NatGeo To Use Recycled Paper
Pilot program is big win for environmental groups.
The National Geographic Society will begin incorporating recycled fiber into its magazine pages as the result of a years-long partnership with Green America and the Natural Resources Defense Council.
The publisher's flagship title, as well as National Geographic Kids and National Geographic Little Kids, is piloting magazine paper containing five percent postconsumer recycled fiber as the first step in a larger testing process, according to Green America.
NatGeo has beenĀ exploring the possibility for some time, first partnering with the environmental groups in 2011 and commissioning a comparative study of recycled versus virgin fiber paper in 2013. Quality control has been a sticking point however, especially for such a photo-centric magazine.
"For National Geographic, our goalāand our challengeāis to balance our desires to utilize as high a percentage of recycled fiber as possible, maintain the highest quality and aesthetic standards, produce affordable products and minimize our impact on the environment," says Stephen Hughes, National Geographic's vice president for global sourcing, in a statement.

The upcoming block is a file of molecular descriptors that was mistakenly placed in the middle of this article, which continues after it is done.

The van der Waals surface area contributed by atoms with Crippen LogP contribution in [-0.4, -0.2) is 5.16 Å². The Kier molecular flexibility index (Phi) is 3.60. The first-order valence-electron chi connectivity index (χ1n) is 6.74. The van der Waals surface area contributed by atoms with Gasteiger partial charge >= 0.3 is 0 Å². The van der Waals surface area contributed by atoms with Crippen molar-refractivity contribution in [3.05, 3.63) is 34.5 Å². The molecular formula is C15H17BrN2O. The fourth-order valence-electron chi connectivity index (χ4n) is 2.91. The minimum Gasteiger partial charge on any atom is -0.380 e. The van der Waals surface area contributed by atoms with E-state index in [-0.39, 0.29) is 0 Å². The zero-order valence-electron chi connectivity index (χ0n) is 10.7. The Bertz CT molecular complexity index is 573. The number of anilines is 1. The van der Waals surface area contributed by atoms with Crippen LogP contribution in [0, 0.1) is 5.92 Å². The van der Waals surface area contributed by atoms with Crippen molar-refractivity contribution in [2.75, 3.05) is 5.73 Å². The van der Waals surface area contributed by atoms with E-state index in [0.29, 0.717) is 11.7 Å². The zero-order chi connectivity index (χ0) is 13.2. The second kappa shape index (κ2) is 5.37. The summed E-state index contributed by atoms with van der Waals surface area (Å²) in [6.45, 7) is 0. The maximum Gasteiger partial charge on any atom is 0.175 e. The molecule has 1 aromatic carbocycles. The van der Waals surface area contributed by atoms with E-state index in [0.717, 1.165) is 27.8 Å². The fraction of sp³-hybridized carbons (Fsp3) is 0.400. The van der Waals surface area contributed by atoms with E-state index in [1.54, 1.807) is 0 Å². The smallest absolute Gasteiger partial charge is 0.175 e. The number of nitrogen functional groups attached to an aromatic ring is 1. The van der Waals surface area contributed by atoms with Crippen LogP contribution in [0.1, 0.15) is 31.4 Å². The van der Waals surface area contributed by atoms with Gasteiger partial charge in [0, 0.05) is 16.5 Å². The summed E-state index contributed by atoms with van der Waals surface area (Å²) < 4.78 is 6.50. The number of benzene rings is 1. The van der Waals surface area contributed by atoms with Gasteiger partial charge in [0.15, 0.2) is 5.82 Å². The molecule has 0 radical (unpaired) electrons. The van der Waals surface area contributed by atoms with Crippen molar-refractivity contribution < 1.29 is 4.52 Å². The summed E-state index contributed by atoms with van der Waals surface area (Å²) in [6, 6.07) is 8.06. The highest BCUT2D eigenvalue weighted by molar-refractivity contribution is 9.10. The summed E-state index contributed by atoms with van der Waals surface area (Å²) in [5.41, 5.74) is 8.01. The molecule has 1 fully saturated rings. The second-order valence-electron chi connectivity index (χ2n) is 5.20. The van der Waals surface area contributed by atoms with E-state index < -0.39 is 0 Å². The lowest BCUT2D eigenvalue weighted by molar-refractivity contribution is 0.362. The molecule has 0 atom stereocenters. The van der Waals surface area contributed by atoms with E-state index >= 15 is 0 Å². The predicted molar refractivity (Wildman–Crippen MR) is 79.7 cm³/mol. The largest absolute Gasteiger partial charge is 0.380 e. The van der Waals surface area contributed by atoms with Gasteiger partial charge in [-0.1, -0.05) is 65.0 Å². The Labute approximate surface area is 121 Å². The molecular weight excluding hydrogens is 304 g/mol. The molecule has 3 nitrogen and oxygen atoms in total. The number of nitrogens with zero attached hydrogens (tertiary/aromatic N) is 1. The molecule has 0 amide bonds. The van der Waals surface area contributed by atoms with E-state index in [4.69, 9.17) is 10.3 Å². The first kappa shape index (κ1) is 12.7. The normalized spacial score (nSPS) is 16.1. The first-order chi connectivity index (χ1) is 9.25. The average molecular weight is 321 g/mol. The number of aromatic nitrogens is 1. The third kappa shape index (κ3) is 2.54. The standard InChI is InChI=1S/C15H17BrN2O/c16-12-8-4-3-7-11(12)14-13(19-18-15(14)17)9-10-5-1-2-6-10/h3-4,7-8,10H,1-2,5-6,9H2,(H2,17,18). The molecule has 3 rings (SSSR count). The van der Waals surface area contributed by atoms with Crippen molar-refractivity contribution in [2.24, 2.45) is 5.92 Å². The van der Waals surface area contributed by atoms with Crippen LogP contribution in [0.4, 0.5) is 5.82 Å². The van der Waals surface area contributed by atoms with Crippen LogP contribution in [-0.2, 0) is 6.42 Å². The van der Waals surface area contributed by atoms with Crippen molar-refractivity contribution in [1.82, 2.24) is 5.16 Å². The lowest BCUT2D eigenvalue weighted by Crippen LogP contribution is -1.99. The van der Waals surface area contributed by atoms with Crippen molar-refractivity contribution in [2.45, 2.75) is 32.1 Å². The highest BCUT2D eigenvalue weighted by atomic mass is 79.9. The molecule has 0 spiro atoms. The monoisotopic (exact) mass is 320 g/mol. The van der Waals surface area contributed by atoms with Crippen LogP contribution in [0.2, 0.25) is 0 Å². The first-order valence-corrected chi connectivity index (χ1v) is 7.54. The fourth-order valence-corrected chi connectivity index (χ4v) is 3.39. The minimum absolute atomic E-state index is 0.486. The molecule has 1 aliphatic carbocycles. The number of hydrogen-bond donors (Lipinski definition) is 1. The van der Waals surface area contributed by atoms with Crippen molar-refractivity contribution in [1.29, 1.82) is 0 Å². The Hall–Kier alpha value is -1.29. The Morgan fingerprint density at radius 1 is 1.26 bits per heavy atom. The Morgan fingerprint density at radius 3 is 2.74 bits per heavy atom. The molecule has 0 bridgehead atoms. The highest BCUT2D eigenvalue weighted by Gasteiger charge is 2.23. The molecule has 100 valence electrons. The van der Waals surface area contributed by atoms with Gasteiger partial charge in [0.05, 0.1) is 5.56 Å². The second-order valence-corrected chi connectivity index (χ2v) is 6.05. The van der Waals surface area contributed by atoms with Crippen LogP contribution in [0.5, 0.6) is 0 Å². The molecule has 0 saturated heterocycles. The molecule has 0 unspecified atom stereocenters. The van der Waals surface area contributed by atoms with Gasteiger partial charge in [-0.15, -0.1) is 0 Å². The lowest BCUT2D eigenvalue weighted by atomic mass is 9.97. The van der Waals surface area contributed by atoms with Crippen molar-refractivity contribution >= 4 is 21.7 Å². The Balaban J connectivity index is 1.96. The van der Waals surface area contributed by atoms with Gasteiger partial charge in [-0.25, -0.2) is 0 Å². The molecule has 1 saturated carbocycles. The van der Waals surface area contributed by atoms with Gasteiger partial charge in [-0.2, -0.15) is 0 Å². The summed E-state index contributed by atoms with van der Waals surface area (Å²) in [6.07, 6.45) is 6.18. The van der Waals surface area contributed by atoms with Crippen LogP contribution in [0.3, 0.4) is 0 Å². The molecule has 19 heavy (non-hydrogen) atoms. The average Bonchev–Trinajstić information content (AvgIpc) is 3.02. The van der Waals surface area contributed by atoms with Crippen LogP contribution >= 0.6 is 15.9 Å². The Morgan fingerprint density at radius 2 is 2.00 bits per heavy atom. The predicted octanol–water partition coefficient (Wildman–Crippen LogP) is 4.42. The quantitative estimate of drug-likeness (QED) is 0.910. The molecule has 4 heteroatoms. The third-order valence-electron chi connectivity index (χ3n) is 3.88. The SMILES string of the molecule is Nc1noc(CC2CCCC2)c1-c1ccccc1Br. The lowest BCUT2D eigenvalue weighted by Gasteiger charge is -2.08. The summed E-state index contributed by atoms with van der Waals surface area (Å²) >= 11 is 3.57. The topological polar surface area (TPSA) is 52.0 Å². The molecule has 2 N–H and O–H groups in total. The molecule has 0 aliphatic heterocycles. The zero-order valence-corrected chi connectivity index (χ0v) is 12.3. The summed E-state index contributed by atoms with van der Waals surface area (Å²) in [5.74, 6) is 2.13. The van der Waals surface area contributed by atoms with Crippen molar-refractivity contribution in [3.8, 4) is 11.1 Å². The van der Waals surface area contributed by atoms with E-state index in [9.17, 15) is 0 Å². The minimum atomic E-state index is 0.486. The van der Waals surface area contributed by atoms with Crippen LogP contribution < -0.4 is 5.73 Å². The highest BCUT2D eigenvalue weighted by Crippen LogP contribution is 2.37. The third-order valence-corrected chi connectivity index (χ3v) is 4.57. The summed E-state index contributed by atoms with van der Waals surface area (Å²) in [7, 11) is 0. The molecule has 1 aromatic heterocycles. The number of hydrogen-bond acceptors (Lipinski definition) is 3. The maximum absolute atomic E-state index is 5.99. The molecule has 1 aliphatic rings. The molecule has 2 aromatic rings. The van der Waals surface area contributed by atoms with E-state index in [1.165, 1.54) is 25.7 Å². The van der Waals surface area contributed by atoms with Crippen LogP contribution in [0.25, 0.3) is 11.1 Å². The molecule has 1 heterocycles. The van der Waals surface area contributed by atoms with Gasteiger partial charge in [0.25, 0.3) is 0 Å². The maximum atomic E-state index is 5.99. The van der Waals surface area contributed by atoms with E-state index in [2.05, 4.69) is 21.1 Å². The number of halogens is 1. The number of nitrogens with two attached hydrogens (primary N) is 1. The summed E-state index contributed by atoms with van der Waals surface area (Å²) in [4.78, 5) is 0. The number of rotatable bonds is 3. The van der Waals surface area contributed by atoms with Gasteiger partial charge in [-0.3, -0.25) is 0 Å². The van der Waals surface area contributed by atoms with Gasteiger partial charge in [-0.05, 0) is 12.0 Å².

As a mass consumer monthly with almost 4 million print readers, per the Alliance for Audited Media, National Geographic's move is a significant win for environmental advocacy groups. But with just 3 percent of the country's 15,000-plus magazine titles regularly using recycled paper, they acknowledge there's a long way to go.
"The paper manufacturing playing field is dominated by the virgin fiber paper industry," says Frank Locantore, project director for Green America's Better Paper initiative. "That's why National Geographic's initial step to use postconsumer recycled content should help other publications understand that they can also begin using recycled paper while simultaneously building momentum to make recycled paper use the paradigm rather than the exception."